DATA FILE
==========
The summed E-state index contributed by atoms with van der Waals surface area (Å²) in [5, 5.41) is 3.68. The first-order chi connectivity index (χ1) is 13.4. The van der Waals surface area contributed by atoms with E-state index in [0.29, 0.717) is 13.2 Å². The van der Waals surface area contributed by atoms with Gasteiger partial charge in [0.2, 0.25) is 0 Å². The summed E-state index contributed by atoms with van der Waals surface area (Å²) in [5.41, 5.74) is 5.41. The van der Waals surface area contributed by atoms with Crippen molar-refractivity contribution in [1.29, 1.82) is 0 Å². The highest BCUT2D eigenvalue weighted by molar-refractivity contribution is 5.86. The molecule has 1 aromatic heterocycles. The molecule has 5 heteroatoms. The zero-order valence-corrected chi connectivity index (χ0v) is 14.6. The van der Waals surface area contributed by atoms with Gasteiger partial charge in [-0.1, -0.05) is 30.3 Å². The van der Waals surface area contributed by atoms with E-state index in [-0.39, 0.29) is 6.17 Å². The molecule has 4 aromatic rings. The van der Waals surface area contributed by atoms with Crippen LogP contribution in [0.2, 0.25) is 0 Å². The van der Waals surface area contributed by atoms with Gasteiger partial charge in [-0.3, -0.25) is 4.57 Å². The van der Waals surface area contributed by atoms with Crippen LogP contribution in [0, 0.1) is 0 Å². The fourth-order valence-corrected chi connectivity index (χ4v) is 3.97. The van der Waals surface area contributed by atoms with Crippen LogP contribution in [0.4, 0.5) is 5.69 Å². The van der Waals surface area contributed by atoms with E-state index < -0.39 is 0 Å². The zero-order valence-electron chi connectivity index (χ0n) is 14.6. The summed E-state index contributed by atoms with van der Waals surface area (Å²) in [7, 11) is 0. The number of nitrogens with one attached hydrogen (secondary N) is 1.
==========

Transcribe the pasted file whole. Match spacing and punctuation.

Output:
The summed E-state index contributed by atoms with van der Waals surface area (Å²) in [5, 5.41) is 3.68. The first-order chi connectivity index (χ1) is 13.4. The van der Waals surface area contributed by atoms with E-state index in [0.29, 0.717) is 13.2 Å². The van der Waals surface area contributed by atoms with Gasteiger partial charge in [0.2, 0.25) is 0 Å². The summed E-state index contributed by atoms with van der Waals surface area (Å²) in [5.41, 5.74) is 5.41. The van der Waals surface area contributed by atoms with Crippen molar-refractivity contribution in [1.29, 1.82) is 0 Å². The highest BCUT2D eigenvalue weighted by molar-refractivity contribution is 5.86. The molecule has 1 aromatic heterocycles. The molecule has 5 heteroatoms. The zero-order valence-corrected chi connectivity index (χ0v) is 14.6. The van der Waals surface area contributed by atoms with Gasteiger partial charge in [-0.1, -0.05) is 30.3 Å². The van der Waals surface area contributed by atoms with E-state index in [-0.39, 0.29) is 6.17 Å². The molecule has 4 aromatic rings. The van der Waals surface area contributed by atoms with Crippen LogP contribution in [0.2, 0.25) is 0 Å². The van der Waals surface area contributed by atoms with Gasteiger partial charge in [-0.3, -0.25) is 4.57 Å². The van der Waals surface area contributed by atoms with Crippen LogP contribution in [0, 0.1) is 0 Å². The fourth-order valence-corrected chi connectivity index (χ4v) is 3.97. The van der Waals surface area contributed by atoms with Crippen LogP contribution in [0.4, 0.5) is 5.69 Å². The van der Waals surface area contributed by atoms with E-state index < -0.39 is 0 Å². The zero-order valence-electron chi connectivity index (χ0n) is 14.6. The summed E-state index contributed by atoms with van der Waals surface area (Å²) in [7, 11) is 0. The number of nitrogens with one attached hydrogen (secondary N) is 1.